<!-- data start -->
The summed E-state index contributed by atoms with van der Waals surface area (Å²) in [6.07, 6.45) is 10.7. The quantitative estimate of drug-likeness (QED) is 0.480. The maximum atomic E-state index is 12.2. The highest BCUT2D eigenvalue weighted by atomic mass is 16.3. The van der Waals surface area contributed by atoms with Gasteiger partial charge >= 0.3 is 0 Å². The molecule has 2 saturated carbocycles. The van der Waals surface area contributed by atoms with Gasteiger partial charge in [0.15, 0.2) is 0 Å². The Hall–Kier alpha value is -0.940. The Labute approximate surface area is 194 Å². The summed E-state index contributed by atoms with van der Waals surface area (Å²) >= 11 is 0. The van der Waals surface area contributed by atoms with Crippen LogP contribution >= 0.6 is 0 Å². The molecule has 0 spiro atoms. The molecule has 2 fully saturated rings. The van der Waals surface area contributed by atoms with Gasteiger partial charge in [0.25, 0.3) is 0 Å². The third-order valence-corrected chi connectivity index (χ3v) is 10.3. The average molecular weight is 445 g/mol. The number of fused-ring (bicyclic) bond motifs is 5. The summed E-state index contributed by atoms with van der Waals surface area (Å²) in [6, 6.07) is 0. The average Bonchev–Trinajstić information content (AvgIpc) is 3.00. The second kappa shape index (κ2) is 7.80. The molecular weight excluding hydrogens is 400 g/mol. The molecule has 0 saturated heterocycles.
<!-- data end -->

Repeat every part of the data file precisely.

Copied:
The summed E-state index contributed by atoms with van der Waals surface area (Å²) in [6.07, 6.45) is 10.7. The quantitative estimate of drug-likeness (QED) is 0.480. The maximum atomic E-state index is 12.2. The highest BCUT2D eigenvalue weighted by atomic mass is 16.3. The van der Waals surface area contributed by atoms with Gasteiger partial charge >= 0.3 is 0 Å². The molecule has 2 saturated carbocycles. The van der Waals surface area contributed by atoms with Gasteiger partial charge in [0.15, 0.2) is 0 Å². The Hall–Kier alpha value is -0.940. The Labute approximate surface area is 194 Å². The summed E-state index contributed by atoms with van der Waals surface area (Å²) >= 11 is 0. The van der Waals surface area contributed by atoms with Crippen LogP contribution >= 0.6 is 0 Å². The molecule has 0 spiro atoms. The molecule has 2 fully saturated rings. The van der Waals surface area contributed by atoms with Gasteiger partial charge in [0.25, 0.3) is 0 Å². The third-order valence-corrected chi connectivity index (χ3v) is 10.3. The average molecular weight is 445 g/mol. The number of fused-ring (bicyclic) bond motifs is 5. The summed E-state index contributed by atoms with van der Waals surface area (Å²) in [6, 6.07) is 0. The average Bonchev–Trinajstić information content (AvgIpc) is 3.00. The second kappa shape index (κ2) is 7.80. The molecular weight excluding hydrogens is 400 g/mol. The molecule has 0 saturated heterocycles.